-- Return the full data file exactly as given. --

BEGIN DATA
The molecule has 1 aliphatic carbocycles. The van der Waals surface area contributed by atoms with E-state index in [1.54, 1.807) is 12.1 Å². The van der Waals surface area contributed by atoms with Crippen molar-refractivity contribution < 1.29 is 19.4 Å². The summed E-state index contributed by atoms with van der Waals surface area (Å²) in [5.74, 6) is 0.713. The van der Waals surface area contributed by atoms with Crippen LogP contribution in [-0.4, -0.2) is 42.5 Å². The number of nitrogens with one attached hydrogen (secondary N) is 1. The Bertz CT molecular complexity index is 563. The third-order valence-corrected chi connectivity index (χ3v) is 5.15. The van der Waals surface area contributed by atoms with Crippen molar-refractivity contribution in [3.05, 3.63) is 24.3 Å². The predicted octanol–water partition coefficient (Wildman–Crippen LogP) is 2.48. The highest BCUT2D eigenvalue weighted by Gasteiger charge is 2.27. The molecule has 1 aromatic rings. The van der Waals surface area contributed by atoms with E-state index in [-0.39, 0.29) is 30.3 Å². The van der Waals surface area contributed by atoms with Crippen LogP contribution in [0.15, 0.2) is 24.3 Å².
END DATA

The molecule has 1 aliphatic carbocycles. The van der Waals surface area contributed by atoms with E-state index in [1.54, 1.807) is 12.1 Å². The van der Waals surface area contributed by atoms with Crippen molar-refractivity contribution < 1.29 is 19.4 Å². The summed E-state index contributed by atoms with van der Waals surface area (Å²) in [5.74, 6) is 0.713. The van der Waals surface area contributed by atoms with Crippen LogP contribution in [-0.4, -0.2) is 42.5 Å². The number of nitrogens with one attached hydrogen (secondary N) is 1. The Bertz CT molecular complexity index is 563. The third-order valence-corrected chi connectivity index (χ3v) is 5.15. The van der Waals surface area contributed by atoms with Crippen molar-refractivity contribution in [3.05, 3.63) is 24.3 Å². The predicted octanol–water partition coefficient (Wildman–Crippen LogP) is 2.48. The highest BCUT2D eigenvalue weighted by Gasteiger charge is 2.27. The molecule has 1 aromatic rings. The van der Waals surface area contributed by atoms with E-state index in [-0.39, 0.29) is 30.3 Å². The van der Waals surface area contributed by atoms with Crippen LogP contribution in [0.15, 0.2) is 24.3 Å².